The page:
John Stossel s polemic decries the politicization of science

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John StosselIn yesterday s Political Commentary on the blog site Rasmussen Reports, Fox News host and long-time ACSH friend John Stossel bemoans the current state of scientific discourse in America. His take-off point is the 10th anniversary of a tome entitled The Republican War on Science; he counters with his own perspective on various party lines regarding scientific endeavors, positing that an analogous book, The Democratic War on Science, might be just as easy to compose (indeed, we imagine there have already been such published).

His main point is simply that neither ideological perspective has a monopoly on skewing the evidence to suit their own pre-ordained beliefs. This is so obvious it hardly needs to be supported with specifics, and to us it seems to be getting worse by the month (or the week). Stossel mentions right-wing proclivities involving religion- and social-behavior type agendas, including evolution and embryonic stem cells (we could have added sex-ed/abstinence only, among others) while focusing on the left or progressive-liberal biases on GMOs, chemicals, vaccines and nuclear energy. He also laments the increasing trend toward sticking to PC strictures when conducting or even reporting research that might, possibly, be deemed discriminatory towards...well, towards any perceived disadvantaged group or sub-population (while he emphasizes the liberal suppression of studies seemingly un-PC, there are certainly examples to be had among the conservative spectrum as well).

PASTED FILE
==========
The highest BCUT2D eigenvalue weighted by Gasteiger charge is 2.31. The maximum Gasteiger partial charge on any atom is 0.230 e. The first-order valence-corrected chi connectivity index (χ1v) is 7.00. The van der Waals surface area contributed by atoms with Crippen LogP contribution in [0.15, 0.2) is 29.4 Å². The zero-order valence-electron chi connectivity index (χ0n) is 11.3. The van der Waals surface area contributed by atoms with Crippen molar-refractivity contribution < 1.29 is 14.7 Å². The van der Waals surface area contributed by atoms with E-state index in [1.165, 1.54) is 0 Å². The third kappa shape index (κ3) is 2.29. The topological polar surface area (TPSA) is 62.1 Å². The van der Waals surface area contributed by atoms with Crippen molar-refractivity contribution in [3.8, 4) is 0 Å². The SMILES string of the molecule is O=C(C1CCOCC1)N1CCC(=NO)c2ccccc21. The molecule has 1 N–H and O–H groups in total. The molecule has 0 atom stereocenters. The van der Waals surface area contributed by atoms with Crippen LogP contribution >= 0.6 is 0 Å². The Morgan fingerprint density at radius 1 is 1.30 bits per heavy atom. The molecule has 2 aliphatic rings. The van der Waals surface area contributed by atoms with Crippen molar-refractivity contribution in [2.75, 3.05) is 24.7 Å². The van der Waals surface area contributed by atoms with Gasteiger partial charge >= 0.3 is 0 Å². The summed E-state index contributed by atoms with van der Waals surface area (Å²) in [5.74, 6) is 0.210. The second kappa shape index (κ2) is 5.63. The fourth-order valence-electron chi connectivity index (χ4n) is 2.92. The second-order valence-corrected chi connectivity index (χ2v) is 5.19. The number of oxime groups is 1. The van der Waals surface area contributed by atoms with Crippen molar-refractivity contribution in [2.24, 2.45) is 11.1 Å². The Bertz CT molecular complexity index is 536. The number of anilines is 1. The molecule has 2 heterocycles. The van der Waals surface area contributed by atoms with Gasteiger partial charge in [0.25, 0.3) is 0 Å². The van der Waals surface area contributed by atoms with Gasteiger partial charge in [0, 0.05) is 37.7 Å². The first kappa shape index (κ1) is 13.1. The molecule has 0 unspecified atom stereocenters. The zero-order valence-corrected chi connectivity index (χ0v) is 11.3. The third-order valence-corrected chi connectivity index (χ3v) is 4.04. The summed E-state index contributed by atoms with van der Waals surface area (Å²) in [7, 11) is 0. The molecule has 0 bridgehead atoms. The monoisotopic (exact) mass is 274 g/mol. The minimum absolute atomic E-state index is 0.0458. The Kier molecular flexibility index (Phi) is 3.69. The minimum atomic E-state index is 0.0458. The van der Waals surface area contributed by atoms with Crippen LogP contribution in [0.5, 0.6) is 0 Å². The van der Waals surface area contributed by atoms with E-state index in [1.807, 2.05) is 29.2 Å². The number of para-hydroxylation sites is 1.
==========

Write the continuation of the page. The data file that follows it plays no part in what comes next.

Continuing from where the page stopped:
ACSH s Dr. Gil Ross had this comment: Coming to ACSH from clinical medicine 17 years ago, I was astounded to learn first-hand how preconceived notions so often superseded sound, objective scientific investigation and discourse. It seemed that every article, whether peer-reviewed and prospective, or commentary, had to first be evaluated depending on the perceived agenda or goal of the authors. This has gotten only more intense over the years, as political/ideological positions have hardened and compromise, or even the appearance of compromise, can bring forth condemnation from (former) colleagues and friends. This is, perhaps, epitomized by the current divide on climate change/global warming, which surprisingly was not discussed by John Stossel in his piece. When each side in a scientific discussion is certain of being right, devil with the evidence, it is certainly the scientific method and we, the people, who wind up getting the short end of the stick, the unknowing victims of tainted research.